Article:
Little Ida (Rakel Lenora Flottum) has moved with her family to a new housing estate, somewhere she would rather not be. Her older sister Anna (Alva Brynsmo Ramstad) is severely autistic and Ida resents the extra attention she gets, taking advantage of Anna's lack of reactions to pinch her hard when no one is looking, but this is not enough to get rid of her frustrations. Her mother Henriette (Ellen Dorrit Petersen) wants her to make friends, so suggests Ida venture down to the play areas; this she does and meets Ben (Sam Ashraf), a bit of a loner who has a neat trick up his sleeve. He entertains lightly psychic powers...
One of those "gifted children" horrors where the gift is more of a curse to all those around them, this was a directorial effort from Eskil Vogt, best known as a screenwriter on Joachim Trier movies. It did not explain itself particularly, but wore its influences on its sleeve (early eighties David Cronenberg mostly) while bringing an icy tone that embraced the clinical rather than getting bloodthirsty, as if placing the four central kids under the microscope had they been on a petri dish. Were they worth this close-up consideration? Were they typical of children their age? Or their level of cruelty, for that matter?
There was no sugarcoating the impulses of the quartet here as they bond over their newfound mental abilities, realising they can boost their powers by joining forces. However, before we get there, Ben has killed a cat in fairly graphic style (all staged for the camera, but convincing), an inkling of things to come as Ida was initially happy about dropping said kitty down a stairwell to see what would happen (even the kids act like scientists here), but when Ben later crushes its injured head she starts to have second thoughts. The point was that whatever conscience they would have as adults is somewhat lacking in their younger version.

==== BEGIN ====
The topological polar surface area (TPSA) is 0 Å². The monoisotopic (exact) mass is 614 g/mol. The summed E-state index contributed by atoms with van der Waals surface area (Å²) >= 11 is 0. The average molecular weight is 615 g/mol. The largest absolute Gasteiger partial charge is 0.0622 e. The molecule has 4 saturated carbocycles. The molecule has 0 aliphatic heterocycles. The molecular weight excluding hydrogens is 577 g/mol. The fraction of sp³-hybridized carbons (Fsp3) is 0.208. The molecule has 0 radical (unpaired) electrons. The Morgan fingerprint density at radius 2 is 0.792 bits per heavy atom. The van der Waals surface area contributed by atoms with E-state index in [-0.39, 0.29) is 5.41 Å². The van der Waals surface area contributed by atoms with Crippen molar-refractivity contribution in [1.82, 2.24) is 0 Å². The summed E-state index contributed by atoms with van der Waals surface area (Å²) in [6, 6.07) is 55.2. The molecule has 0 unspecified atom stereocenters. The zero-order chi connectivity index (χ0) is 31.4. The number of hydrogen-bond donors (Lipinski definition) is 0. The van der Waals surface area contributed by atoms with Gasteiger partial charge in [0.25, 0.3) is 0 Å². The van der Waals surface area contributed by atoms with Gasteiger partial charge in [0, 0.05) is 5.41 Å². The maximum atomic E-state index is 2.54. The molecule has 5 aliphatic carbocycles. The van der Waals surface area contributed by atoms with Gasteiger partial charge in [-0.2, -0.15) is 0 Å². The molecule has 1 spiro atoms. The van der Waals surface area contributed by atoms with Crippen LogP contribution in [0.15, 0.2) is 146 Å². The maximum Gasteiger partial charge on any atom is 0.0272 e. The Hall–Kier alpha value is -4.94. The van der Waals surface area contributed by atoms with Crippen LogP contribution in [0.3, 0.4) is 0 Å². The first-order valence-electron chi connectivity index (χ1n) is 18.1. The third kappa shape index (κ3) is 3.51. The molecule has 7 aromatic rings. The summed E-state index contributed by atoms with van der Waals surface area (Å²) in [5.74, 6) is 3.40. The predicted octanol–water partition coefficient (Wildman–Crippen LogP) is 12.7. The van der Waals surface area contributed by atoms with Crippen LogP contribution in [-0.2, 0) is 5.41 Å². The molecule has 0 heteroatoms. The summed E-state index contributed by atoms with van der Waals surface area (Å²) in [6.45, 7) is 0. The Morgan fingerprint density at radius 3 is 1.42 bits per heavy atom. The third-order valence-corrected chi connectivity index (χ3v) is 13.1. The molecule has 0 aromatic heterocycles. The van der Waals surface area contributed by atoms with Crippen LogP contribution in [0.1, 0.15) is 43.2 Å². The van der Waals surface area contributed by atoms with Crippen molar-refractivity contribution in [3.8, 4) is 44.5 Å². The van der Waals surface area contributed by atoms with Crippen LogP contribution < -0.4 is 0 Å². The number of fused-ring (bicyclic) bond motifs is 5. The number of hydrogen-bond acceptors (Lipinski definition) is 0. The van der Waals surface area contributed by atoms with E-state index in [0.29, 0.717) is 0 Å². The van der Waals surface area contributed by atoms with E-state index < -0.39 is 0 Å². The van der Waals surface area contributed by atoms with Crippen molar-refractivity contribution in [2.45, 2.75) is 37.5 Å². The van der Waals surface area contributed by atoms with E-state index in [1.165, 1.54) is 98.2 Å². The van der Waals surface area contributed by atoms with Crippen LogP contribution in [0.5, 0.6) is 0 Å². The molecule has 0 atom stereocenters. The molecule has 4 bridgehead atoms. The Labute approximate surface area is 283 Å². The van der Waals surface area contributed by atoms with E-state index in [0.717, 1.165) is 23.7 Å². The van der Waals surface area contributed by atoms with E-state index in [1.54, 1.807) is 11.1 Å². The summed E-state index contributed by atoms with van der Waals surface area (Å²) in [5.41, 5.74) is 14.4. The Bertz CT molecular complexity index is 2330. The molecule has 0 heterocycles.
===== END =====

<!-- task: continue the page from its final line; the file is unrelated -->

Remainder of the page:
Actually, that's not quite true: the youngest member of the gang is Aisha (Mina Yasmin Bremseth Asheim) can claim the moral high ground as any misuse of the powers does not sit well with her, and as the story gradually develops (this was not a rollercoaster ride) she and Ben become antagonists, though he is the stronger of the two. Meanwhile Henriette is delighted that Anna is making sudden progress, beginning to speak in proper sentences instead of making random noises - each of the younger cast puts in a highly impressive performance, it had to be said. Anna is kind of a psychic battery for the others, amplifying their powers, though Ida does not emerge with her own unique powers till very late on.
The impression was that Vogt was making a statement about how morals develop: as bad things happen, the kids react in different ways, but also it's worth noting the adults are almost utterly oblivious to their antics, leaving them to their own devices in a way we are told modern kids simply are not thanks to being wrapped in cotton wool. Maybe this is a warning against that, maybe not, but lessons are learned by the conclusion, yet that lack of awareness of the supposed guardians of the youngsters, while reacting to the increasing murders (!) with concern, does not bring them to mollycoddling their offspring. It could be an indictment of society, but more likely it was purely a horror yarn with a science fiction flavour, very well handled overall but difficult to truly get behind since it took such satisfaction in showing the worst of humanity starts earlier than we could ever imagine. Music by Pessi Levanto (really very good).
[The Innocents - in cinemas and digital 20th May 2022.]